A project in Egypt is the first international use and first application in the area of sanitation for a planning tool developed by NWP member Frontier Ventures, according to Duska Disselhoff, the company’s founder and Managing Director.
Duska Disselhoff founded Frontier Ventures BV to build on her experience gained in the oil and gas sector and apply it to the area of water management, especially in terms of developing business cases for investment. The company developed a tool called AquaVest to do this.
“AquaVest is a strategic infrastructure investment planning tool that can be used for water master planning and which takes the technical, economic, environmental and social benefits of infrastructure plans into consideration,” explains Disselhoff.
Disselhoff had seen that the oil and gas industry approach has much to offer the water sector. “The source of inspiration for AquaVest was an algorithm used by Shell. The oil and gas industry runs multiple scenarios to make investment propositions more robust. These scenarios look at future uncertainties in terms of supply and demand, including aspects such as climate change and potential policy developments.”
Applying Dutch technology in Egypt
Following previous use of AquaVest in two water reuse projects in the Netherlands, Frontier Ventures recently achieved a double first for the tool in a project in Egypt.
“The project is important for two reasons,” says Disselhoff. “The first is that it is a new application for AquaVest – it is the first project in the area of sanitation. The second is that it is our first project abroad.”
The study was commissioned by the Netherlands Enterprise Agency (RVO), financed by the Partners for Water Programme, and carried out for the Holding Company for Water & Wastewater Cairo (HCWW). It is the first field demonstration of how AquaVest can help bring Egypt’s approach to rural sanitation a step further.
“We are working on developing a business case which is based on economics, improved socio-economic conditions, and environmental benefits,” says Disselhoff. “The socio-economic aspects cover job creation and improved sanitation services will reduce mortality, while the environmental benefits are expressed in terms of a reduction in the chemical oxygen demand (COD) levels in surface waters.”
AquaVest allows decision makers to look at different scenarios. Septic tanks are often used in rural sanitation. Downstream water use such as for irrigation often leads to unplanned wastewater reuse including in areas where sewage has not been adequately treated. Meanwhile, treatment options such as the centralised anaerobic digestion of sewage sludge can feed the local energy supply. This illustrates how different aspects of sanitation are connected.
Anticipating sanitation improvements
For the Egypt project, AquaVest was used to develop a transition plan to achieve full coverage of secondary treatment by the UN Sustainable Development Goal target date of 2030. It explored a contextualised model based on Egypt’s governorates, and anticipated sanitation improvements at the village level in combination with centralised sludge treatment serving a cluster of villages.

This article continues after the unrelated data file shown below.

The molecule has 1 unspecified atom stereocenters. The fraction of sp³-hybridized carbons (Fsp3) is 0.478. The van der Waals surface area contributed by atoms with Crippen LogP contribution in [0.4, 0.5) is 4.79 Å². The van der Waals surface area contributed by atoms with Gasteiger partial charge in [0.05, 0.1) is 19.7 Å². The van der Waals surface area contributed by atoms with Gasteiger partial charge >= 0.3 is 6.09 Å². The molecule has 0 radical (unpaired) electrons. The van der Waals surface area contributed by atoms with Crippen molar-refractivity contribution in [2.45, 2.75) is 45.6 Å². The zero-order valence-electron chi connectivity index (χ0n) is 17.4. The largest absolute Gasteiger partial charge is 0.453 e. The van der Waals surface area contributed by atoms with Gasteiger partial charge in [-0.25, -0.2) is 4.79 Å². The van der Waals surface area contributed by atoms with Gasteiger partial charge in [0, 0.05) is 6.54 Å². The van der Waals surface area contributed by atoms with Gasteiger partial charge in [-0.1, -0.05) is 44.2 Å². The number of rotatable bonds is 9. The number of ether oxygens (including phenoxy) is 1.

“Several scenarios were run with AquaVest to develop a geographical master plan and business case for rural sanitation and sludge-to-energy that matches the vision of the HCWW for 2030,” comments Dr Rifaat Abdel Wahaab of HCWW. “AquaVest helped us to comprehensively understand the costs and socio-economic, environmental and technical benefits of different sewage and sludge handling options in rural villages in Egypt. It helped us close the gap between technical studies and financial evaluations.”
Disselhoff explains further. “To calculate the economic element of the business case, we have to define the costs of the master plan’s components. These components include rural sanitation units; the centralised sludge to energy generation elements; the revenues from the crops that are irrigated by effluent; the fish production that indirectly uses the effluents that are discharged to the surface water; and wood production plantations that directly use the effluent from the sewage treatment.”
One of the outcomes of the study was that the generated revenues can almost completely offset the operational expenses of the sanitation plan.
Optimising the business case
Disselhoff sees that by harnessing the power of artificial intelligence, policy-makers can be better placed to set a course for future action. The aim of the project is therefore not to produce one single outcome, but to demonstrate the impact of optimising different aspects to different degrees. “Depending on which elements you optimise in the business case, you see trade-offs in environmental, economic and social benefits,” she says. “These trade-offs in scenarios is what decision-makers want to see – they want to understand how these trade-offs play out.”
A potential next phase of the project in Egypt would focus on optimising the urban planning element of the sanitation master plan. In addition, for Disselhoff, the importance of the double first in the Egyptian project lies in the potential that this type of approach has. “We are trying to contribute to the UN Sustainable Development Goal 6 with our sanitation projects, and I believe that this type of project is relevant in many other countries,” she says.
Duska Disselhoff, founder and Managing Director of Frontier Ventures.